DENVER — The thought entered Jerad Eickhoff's mind this summer as his baseball career was put on hold while he crisscrossed the country trying to determine what was causing his fingers to go numb when he pitched. Specialist after specialist came up empty when they tried to explain the injury that derailed Eickhoff's season.

And Eickhoff, who began his career as the definition of durability, was left to wonder if he would ever pitch again.

"Any injury you have, whether it's a weird nerve injury that they can't really explain or a hamstring injury, every player, if they're being real with themselves, has that thought cross their mind," Eickhoff said. "But it's how long you let that fester and let that sit. For me, it was very short-lived. It was maybe a half second. As quick as it came in, it was gone. It was back to the work that I had to put in to get back and keep pushing through."

Eickhoff pushed through his injury, returned to the mound after a three-month layoff, and rejoined the Phillies earlier this month as a relief pitcher. Returning was always his goal, Eickhoff said, as he pitched in Clearwater, Reading, and Lehigh Valley. Working back to the majors– and pitching through that sensation in his fingertips —  was something to be proud of. But the real reward for that work may come in the season's final week.

Manager Gabe Kapler said Eickhoff could "potentially" start one of the season's final games.

The pitcher entered spring training locked into the starting rotation before he was troubled by a back injury. When his back injury healed, his fingertips flared up. It was the most trying season of Eickhoff's career. And it would be fitting if he ended it in the starting rotation.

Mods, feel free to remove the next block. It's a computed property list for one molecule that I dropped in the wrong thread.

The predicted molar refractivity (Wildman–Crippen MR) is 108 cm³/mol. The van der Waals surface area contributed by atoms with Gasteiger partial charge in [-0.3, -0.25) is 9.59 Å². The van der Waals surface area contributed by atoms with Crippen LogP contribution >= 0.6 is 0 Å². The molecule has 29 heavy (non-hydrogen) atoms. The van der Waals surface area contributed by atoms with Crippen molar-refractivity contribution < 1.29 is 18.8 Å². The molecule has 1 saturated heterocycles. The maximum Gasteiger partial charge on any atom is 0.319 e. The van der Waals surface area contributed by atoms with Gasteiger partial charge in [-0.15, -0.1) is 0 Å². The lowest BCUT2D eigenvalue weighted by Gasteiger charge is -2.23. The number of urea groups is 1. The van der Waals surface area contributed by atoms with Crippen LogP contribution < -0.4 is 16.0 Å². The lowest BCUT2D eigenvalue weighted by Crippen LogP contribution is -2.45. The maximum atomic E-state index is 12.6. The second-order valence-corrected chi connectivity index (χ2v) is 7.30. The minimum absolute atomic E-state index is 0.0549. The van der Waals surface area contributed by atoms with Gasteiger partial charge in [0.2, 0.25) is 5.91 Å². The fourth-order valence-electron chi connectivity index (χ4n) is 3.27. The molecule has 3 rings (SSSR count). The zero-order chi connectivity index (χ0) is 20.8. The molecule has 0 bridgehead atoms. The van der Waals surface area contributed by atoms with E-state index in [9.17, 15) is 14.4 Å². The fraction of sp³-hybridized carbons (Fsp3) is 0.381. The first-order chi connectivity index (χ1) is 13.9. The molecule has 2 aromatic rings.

"A start would mean absolutely everything," Eickhoff said. "Given what this year's been like, given on-the-field, off-the-field stuff, it would probably be a pretty emotional thing. We'll see what happens, but I'd be ecstatic."

Eickhoff's absence granted the Phillies the chance to take extended looks at Nick Pivetta, Vince Velasquez, and Zach Eflin. The three young pitchers showed both promise and flaws. Next season's rotation could be augmented by a free-agent starter. Everything feels uncertain outside of Aaron Nola and Jake Arrieta.

Eickhoff made 33 starts two seasons ago. He will likely report to Clearwater with a shot at the rotation. The biggest hinge will be his health. He said he feels good and the nerve damage has "gotten a lot better." He will revisit the injury this offseason, but until then he will "just kind of deal with it." And he hopes he has the chance to deal with it one more time this season.

"It would be tremendous for him," Kapler said. "I don't know if there's a guy that the clubhouse pulls more for than Jerad Eickhoff. I think he's pretty deeply cared for and he worked his butt off to get back to this position.

"He has the same work ethic every single day, no matter if he hasn't pitched in a long while or if he's getting the ball and he knows it. It's a pretty special character and a pretty special human being. Everybody is rooting for him to finish strong."

Get insights on the Phillies delivered straight to your inbox with Extra Innings, our newsletter for Phillies fans by Matt Breen, Bob Brookover and Scott Lauber. Click here to sign up.